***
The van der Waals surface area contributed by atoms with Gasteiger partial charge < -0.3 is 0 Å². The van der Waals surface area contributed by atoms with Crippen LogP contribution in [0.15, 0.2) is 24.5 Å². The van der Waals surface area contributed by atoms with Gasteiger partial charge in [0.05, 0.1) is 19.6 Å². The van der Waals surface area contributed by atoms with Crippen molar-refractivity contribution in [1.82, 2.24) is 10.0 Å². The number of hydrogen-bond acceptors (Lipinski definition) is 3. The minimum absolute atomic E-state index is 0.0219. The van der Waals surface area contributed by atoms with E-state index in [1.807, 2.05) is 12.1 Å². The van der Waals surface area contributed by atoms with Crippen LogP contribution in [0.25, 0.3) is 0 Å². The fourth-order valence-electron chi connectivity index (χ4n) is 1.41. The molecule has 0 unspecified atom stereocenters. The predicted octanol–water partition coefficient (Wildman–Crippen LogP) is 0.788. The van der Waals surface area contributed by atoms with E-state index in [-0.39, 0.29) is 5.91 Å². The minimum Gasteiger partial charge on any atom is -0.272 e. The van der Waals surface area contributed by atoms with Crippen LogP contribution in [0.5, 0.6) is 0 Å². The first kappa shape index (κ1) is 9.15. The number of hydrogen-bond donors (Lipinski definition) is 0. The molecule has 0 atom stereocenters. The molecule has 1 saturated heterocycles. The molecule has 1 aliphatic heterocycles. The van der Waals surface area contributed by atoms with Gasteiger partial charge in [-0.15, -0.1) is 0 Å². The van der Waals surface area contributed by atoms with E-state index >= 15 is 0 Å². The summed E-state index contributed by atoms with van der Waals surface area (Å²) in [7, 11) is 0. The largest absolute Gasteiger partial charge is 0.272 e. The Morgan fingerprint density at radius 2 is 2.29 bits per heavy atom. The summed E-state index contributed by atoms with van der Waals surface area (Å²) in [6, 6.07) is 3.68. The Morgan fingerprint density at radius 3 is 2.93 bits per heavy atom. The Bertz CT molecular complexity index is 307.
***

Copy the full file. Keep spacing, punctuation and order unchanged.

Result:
The van der Waals surface area contributed by atoms with Gasteiger partial charge < -0.3 is 0 Å². The van der Waals surface area contributed by atoms with Crippen LogP contribution in [0.15, 0.2) is 24.5 Å². The van der Waals surface area contributed by atoms with Gasteiger partial charge in [0.05, 0.1) is 19.6 Å². The van der Waals surface area contributed by atoms with Crippen molar-refractivity contribution in [1.82, 2.24) is 10.0 Å². The number of hydrogen-bond acceptors (Lipinski definition) is 3. The minimum absolute atomic E-state index is 0.0219. The van der Waals surface area contributed by atoms with E-state index in [1.807, 2.05) is 12.1 Å². The van der Waals surface area contributed by atoms with Crippen LogP contribution in [0.25, 0.3) is 0 Å². The fourth-order valence-electron chi connectivity index (χ4n) is 1.41. The molecule has 0 unspecified atom stereocenters. The predicted octanol–water partition coefficient (Wildman–Crippen LogP) is 0.788. The van der Waals surface area contributed by atoms with E-state index in [-0.39, 0.29) is 5.91 Å². The minimum Gasteiger partial charge on any atom is -0.272 e. The van der Waals surface area contributed by atoms with Crippen LogP contribution in [0.5, 0.6) is 0 Å². The first kappa shape index (κ1) is 9.15. The number of hydrogen-bond donors (Lipinski definition) is 0. The molecule has 0 atom stereocenters. The molecule has 1 saturated heterocycles. The molecule has 1 aliphatic heterocycles. The van der Waals surface area contributed by atoms with Gasteiger partial charge in [-0.15, -0.1) is 0 Å². The van der Waals surface area contributed by atoms with E-state index >= 15 is 0 Å². The summed E-state index contributed by atoms with van der Waals surface area (Å²) in [7, 11) is 0. The largest absolute Gasteiger partial charge is 0.272 e. The Morgan fingerprint density at radius 2 is 2.29 bits per heavy atom. The summed E-state index contributed by atoms with van der Waals surface area (Å²) in [6, 6.07) is 3.68. The Morgan fingerprint density at radius 3 is 2.93 bits per heavy atom. The Bertz CT molecular complexity index is 307.